13. Effects of Mistletoe Extract on Murine Thymocytes in vivo and on Glucocorticoid-Induced Cell Count Reduction

    Microsoft Academic Search

    Tibor Hajtò; Timea Berki; László Pàlinkàs; Ferenc Boldizsàr; Péter Németh

    2006-01-01

    Background: Mistletoe extracts are widely used in cancer patients due to their cytostatic and immunomodulatory effects. Essential components include mistletoe lectins which act as biomodulators with proinflammatory and apoptosisinducing effects. This study investigates the acute and longterm effects of standardized mistletoe extract (Iscador® M spec 5 mg) on thymocyte subpopulations and peripheral T-cells using a murine (Balb\\/c) model. Materials and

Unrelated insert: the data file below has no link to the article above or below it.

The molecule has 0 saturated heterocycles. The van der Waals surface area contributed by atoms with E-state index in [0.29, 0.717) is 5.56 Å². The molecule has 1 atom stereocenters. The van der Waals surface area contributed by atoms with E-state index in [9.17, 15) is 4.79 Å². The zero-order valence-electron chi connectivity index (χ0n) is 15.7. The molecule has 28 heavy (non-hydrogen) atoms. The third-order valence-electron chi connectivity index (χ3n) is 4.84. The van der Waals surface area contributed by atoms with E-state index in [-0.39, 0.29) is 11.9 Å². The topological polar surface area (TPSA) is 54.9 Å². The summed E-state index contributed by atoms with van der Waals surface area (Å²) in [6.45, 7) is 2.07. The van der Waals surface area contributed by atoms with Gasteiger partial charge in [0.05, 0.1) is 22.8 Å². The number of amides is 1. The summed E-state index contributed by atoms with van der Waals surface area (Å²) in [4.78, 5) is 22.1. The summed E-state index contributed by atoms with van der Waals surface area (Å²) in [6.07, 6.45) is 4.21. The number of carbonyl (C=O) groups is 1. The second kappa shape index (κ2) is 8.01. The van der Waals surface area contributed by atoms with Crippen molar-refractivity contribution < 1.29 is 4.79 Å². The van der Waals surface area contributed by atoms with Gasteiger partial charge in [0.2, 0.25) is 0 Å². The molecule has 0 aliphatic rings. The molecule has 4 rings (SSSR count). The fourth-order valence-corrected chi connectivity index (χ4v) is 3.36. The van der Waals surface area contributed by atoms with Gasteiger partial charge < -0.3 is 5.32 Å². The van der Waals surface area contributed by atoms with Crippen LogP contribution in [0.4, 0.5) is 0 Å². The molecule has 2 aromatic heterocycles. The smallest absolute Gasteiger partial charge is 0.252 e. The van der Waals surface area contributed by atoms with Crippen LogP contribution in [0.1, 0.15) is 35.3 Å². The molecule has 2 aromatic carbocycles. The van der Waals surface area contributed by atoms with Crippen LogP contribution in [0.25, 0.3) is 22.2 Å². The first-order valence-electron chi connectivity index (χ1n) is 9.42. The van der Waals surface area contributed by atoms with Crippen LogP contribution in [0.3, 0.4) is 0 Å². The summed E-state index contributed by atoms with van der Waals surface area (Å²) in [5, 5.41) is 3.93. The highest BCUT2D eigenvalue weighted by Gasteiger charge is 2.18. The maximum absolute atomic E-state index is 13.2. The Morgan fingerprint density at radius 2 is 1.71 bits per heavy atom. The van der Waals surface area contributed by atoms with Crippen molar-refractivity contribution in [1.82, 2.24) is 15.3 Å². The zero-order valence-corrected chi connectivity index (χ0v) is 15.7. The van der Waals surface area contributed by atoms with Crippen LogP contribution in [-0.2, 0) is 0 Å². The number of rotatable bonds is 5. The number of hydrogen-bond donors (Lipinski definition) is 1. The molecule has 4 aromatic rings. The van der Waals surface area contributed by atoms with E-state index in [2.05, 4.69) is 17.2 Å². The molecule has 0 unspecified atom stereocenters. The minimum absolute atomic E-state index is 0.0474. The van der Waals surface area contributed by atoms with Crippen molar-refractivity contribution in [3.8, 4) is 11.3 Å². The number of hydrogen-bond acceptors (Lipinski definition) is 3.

14. Markers of murine embryonic and neural stem cells, neurons and astrocytes: reference points for developmental neurotoxicity testing

    EPA Science Inventory

    Developmental neurotoxicity (DNT) is a significant concern for environmental chemicals, as well as for food and drug constituents. The sensitivity of animal-based DNT models is unclear, and they are expensive and time consuming. Murine embryonic stem cells (mESC) recapitulate sev...

  15. Differentiation of murine embryonic stem cells toward renal lineages by conditioned medium from ureteric bud cells in vitro.

    PubMed

    Ren, Xiaohui; Zhang, Jingya; Gong, Xiaowen; Niu, Xin; Zhang, Xuejin; Chen, Peng; Zhang, Xuejun

    2010-07-01